Why not? Why not a party within these walls to celebrate the greatest victory anyone has ever known? Why not indeed! What I would have given to have been here to witness the victory, the bright, blinding, joyful triumph of life, 0 miracle, 0 fantastic mystery, 0 sweet love.

The word came to the mother about the empty tomb. Several rushed to tell her, early in the morning. She was taken here, they brought her here to see for herself. There was a choice to be made, a matter of, well... belief. The stone, that massive thing, was rolled away, the place inside a shambles, over there a piece of funeral cloth, over there some more, the wrap for the head way over in the corner. All the careful burial preparations cast aside.

No body, an empty slab.

There was a choice to be made here. The aftermath of a robbery?  A great hoax?

Or... perhaps, what remained after a wild, joyful celebration of victory, party cave after the party?

The mother, his mother of inconsolable sorrow, she stood before the cave... consoled. Those eyes, which had gone black on Friday, those eyes now reflected light back out, no black holes those, her eyes were filled with bright radiant light, light of a cave now washed in sunlight.

She went in, picked up the cloth and held it to her face. Those hands, the same ones that swung him up into the air amidst delighted giggles and squeals, picked him up and held him when he cried, those hands that combed his hair, washed his clothes, cooked his food, picked up his toys, those gentle hands, those holy hands, holding the cloth his triumph had discarded.

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She said nothing, nothing needed to be said, the eyes said it all, where there was sadness there was now only joy.

That was all that was needed, just to see her eyes, his mother's eyes told the truth.

I make no bones about it, I believe that what happened here happens to all of us as well, that on this slab of cold stone there is life come from death, up from all our diminishments and failures, despite our sinfulness and our lack of love for others and ourselves, regardless of how unfaithful we are and how unbelieving--- up springs life with a stretch and a yawn and a plate of food, a cup of nectar wine, and of course, a wild jig,  a tarantella-- hey, hey, hey?!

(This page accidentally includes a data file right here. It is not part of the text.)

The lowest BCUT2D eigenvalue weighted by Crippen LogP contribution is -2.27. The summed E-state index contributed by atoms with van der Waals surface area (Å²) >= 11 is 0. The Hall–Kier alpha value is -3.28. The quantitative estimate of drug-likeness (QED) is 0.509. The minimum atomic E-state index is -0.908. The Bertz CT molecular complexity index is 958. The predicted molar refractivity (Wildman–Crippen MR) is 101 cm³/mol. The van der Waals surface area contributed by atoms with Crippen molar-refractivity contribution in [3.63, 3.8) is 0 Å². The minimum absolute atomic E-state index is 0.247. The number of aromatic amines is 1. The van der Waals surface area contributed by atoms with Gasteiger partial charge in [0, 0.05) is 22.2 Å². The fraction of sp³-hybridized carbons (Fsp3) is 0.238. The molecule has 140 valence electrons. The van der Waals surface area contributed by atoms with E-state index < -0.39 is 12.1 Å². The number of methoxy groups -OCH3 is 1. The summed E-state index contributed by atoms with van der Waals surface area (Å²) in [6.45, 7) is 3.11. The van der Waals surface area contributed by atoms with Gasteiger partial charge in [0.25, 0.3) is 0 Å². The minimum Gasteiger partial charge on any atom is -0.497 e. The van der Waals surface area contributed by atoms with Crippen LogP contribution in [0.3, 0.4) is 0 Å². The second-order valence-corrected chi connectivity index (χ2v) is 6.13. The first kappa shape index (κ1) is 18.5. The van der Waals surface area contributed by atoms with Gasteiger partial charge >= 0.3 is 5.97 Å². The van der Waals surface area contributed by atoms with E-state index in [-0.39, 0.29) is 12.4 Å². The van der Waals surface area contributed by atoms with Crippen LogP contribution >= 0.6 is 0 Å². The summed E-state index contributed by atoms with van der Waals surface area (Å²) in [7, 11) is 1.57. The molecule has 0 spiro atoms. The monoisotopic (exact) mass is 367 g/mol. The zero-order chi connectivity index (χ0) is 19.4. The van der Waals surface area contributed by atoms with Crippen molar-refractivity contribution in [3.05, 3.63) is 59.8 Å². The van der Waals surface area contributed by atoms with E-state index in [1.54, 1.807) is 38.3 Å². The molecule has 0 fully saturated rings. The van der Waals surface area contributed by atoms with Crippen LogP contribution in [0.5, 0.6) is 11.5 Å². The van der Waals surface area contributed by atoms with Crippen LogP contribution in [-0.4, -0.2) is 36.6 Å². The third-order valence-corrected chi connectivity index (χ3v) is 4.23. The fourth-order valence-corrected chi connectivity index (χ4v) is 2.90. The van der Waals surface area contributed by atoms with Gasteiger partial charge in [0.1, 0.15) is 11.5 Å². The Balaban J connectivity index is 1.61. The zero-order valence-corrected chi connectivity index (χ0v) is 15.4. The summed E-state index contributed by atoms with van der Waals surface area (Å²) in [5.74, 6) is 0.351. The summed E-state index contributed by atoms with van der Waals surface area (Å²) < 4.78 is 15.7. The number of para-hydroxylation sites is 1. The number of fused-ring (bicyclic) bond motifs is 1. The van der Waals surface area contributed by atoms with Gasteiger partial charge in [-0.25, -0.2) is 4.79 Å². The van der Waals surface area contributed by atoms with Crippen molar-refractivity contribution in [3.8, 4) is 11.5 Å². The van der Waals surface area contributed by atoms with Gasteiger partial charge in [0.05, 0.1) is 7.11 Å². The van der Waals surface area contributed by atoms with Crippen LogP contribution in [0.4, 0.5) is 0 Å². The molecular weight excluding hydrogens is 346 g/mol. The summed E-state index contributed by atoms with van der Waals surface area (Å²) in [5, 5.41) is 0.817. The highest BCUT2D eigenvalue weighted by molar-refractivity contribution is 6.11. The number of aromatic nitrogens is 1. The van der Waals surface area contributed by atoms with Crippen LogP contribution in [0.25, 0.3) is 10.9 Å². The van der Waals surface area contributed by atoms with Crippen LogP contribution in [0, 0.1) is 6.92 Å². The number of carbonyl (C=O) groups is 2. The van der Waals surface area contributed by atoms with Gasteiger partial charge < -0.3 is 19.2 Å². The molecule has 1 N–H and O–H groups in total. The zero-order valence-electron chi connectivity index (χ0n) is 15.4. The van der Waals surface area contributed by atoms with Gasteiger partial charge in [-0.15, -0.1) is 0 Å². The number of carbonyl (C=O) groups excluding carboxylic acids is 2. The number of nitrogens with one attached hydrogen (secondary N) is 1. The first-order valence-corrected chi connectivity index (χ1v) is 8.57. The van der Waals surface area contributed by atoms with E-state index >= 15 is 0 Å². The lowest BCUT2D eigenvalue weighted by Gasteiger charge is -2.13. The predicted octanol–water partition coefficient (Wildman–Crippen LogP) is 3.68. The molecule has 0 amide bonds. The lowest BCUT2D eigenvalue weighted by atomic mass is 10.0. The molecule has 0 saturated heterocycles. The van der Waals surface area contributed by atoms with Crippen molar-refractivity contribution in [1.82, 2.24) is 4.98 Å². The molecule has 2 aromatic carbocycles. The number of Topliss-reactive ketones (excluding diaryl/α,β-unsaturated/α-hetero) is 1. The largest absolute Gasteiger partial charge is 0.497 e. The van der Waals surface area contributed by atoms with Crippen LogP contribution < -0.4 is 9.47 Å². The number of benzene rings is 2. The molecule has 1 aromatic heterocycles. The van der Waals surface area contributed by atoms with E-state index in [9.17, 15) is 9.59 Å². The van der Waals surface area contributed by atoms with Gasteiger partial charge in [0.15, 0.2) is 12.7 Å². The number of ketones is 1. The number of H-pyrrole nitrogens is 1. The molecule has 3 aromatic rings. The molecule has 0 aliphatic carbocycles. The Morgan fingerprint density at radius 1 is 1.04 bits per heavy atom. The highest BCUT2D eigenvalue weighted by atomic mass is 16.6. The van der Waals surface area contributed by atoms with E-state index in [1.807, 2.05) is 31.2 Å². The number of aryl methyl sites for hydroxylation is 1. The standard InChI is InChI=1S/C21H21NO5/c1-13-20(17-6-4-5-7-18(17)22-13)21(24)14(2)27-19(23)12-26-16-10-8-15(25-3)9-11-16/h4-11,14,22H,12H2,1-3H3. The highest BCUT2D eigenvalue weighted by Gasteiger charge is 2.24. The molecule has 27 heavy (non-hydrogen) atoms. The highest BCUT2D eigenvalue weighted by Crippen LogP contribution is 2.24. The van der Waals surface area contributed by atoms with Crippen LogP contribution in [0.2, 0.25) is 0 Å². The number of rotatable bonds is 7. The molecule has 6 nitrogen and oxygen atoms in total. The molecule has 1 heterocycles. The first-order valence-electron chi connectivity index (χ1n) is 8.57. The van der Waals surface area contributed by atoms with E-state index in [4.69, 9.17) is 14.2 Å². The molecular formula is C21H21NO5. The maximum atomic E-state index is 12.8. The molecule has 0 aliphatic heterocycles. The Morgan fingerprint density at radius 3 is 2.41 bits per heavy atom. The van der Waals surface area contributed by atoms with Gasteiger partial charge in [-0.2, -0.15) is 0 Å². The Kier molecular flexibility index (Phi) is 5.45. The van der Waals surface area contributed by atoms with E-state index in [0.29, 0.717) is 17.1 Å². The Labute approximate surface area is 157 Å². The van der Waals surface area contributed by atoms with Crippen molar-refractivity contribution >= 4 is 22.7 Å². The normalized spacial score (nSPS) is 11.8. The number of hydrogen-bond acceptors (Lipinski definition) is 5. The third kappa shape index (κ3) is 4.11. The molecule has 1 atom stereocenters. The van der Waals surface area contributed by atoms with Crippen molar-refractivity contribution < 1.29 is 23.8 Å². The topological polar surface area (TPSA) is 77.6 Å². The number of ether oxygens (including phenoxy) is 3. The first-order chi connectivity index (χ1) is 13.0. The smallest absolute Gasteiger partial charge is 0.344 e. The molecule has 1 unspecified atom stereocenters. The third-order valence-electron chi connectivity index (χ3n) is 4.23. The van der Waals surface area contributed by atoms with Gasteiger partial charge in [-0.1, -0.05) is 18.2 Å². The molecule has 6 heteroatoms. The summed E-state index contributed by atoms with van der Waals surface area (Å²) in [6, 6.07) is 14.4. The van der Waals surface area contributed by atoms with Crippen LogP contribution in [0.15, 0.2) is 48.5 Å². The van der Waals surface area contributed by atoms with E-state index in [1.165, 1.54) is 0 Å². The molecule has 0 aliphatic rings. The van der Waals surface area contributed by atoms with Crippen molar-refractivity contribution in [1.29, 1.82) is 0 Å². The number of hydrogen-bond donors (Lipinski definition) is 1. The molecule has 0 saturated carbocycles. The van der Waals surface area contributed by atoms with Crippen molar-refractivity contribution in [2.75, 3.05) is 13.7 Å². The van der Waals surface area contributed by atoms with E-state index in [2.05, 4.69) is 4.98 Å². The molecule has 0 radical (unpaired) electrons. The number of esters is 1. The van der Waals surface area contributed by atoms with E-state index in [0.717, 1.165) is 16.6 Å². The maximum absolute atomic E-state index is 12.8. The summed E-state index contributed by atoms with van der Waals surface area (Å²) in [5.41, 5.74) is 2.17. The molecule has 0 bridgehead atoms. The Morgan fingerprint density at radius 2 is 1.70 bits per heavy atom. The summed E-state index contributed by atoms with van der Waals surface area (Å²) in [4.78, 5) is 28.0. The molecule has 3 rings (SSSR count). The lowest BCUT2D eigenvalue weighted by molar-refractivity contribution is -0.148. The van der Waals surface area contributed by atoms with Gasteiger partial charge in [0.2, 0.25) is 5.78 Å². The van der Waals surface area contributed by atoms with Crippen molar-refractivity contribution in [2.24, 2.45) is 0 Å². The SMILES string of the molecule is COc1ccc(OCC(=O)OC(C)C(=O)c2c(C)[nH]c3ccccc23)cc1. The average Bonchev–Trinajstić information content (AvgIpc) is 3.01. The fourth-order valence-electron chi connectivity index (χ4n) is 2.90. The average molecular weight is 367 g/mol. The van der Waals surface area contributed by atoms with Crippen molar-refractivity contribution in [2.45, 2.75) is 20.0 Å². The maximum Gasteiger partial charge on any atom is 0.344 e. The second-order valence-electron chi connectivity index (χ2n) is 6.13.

We all of us, have something to celebrate, don’t we? Something so wonderful, so miraculous, so fantastic... that nothing, nothing at all can ever truly darken our eyes or, more importantly, our heart. There can be no true disappointments for us who believe, no deprivation of material goods or physical health or worldly popularity can touch us or hurt us, we need not have any fear at all, not even in death, because the one who got up from this slab is alive and forever in love ...with you.

This cave, this place that sometimes seems like a tomb, this church we call Epiphany, this holy place is also filled with light.  I can feel it right now, can’t you?  Can’t you feel His Spirit filling these walls, and filling our hearts?  Don’t you believe that something wonderful, fantastic, miraculous will occur here? Don’t you believe that Jesus Christ will raise this church up again, fill its pews with our brothers and sisters who need to be with us to experience the holiness, to become disciples, to be apostles to the world that needs resurrection?  He will raise it up again, he will raise it up again, he will raise it up again, he will raise it up again, he will raise it up again, he will raise it up again, and again, and again and again.  The tomb will be filled with light, and life, and Him.

0 happy day, this, what a wonderful cave turned inside out we have here to party in, what a lovely table to set out our meal! Jesus Christ is risen today, alleluia, alleluia, alleluia, hey, hey, hey!

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James MayzikComment